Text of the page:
Taking a better look at the waterboarding of KSM, "Over a few weeks, he was subjected to an escalating series of coercive methods, culminating in 7 1/2 days of sleep deprivation, while diapered and shackled, and 183 instances of waterboarding. After the month-long torment, he was never waterboarded again." In this one month of 183 instances of waterboarding, we managed to get this information, after much more than a month of interrogation.[3]

Therefore, this contention still stands.

And therefore, because I have effectively refuted all of my opponent's points, I urge a strong vote in the affirmation for today's debate.

[1]http://blogs.abcnews.com...
[2]http://latimesblogs.latimes.com...
[3]http://www.washingtonpost.com...
adealornodeal

Con

I will be reviewing the major issues in this round.

----

Framework: My opponent keeps claiming that since his framework says the con must provide alternatives, then it must be so. Sadly, the resolution reads "Resolved: That waterboarding practices used by the United States are good." My opponent did not contest this. Furthermore, the title of the debate, which my opponent himself chose, states "Waterboarding is good". Both of these indicate that the burden of the pro is to show that waterboarding is good; neither make any mention of the con having to provide an alternate to waterboarding. Thus, the con does not have to provide any alternative.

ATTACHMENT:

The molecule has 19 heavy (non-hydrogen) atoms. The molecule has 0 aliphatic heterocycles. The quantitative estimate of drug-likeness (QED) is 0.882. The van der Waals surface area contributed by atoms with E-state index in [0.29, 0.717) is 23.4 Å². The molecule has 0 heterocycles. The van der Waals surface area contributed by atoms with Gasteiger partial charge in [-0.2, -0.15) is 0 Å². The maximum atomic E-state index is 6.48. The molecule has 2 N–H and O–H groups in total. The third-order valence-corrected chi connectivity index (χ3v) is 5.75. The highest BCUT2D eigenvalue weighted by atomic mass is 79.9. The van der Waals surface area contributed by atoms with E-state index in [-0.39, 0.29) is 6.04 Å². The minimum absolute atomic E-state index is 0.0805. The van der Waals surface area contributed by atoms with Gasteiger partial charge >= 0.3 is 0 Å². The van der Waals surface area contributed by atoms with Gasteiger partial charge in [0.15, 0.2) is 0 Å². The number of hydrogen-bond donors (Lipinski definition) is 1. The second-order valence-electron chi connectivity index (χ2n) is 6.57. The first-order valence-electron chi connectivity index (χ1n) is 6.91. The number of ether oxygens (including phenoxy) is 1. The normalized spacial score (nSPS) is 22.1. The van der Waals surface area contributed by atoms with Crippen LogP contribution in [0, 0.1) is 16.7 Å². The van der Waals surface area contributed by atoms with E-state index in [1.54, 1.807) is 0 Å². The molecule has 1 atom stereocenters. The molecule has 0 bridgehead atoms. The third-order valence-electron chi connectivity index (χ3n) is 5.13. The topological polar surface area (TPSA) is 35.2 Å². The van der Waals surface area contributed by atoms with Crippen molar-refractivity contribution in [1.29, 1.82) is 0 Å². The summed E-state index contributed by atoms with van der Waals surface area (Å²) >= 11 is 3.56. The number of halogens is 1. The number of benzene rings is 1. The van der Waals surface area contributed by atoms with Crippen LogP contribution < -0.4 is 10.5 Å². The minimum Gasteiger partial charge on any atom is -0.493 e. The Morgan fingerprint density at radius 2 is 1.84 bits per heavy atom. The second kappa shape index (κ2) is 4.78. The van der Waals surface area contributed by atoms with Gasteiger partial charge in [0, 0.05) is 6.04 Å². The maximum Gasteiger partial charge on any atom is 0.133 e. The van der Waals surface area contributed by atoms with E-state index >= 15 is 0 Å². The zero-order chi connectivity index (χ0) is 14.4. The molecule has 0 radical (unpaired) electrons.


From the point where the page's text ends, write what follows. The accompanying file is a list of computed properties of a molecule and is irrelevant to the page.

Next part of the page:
"I have to do is prove that it is "good" in comparison to the alternatives."
This doesn't even make sense. Waterboarding can't be "good" compared to the alternatives; it can only be "better". The title of the debate and the resolution provided do not use the word better.

Thus, the framework is simple: it is the burden of the pro to prove that waterboarding is good using the definitions provided in Round 1 and 2. The burden of the con is to disprove these contentions.

----

Definitions:

The definition of good as defined by my opponent using the Princeton dictionary.

1. (adj) good, well (resulting favorably)
2. (adj) morally admirable
3. (adj) honorable, respectable

My opponent in his case defends waterboarding by stating that there is no intent to harm the victim and that waterboarding is not torture. Because he involves these elements in the debate, it is necessary for us to evaluate whether or not waterboarding is morally admirable, honorable, and respectable, along with whether or not it is efficient and effective.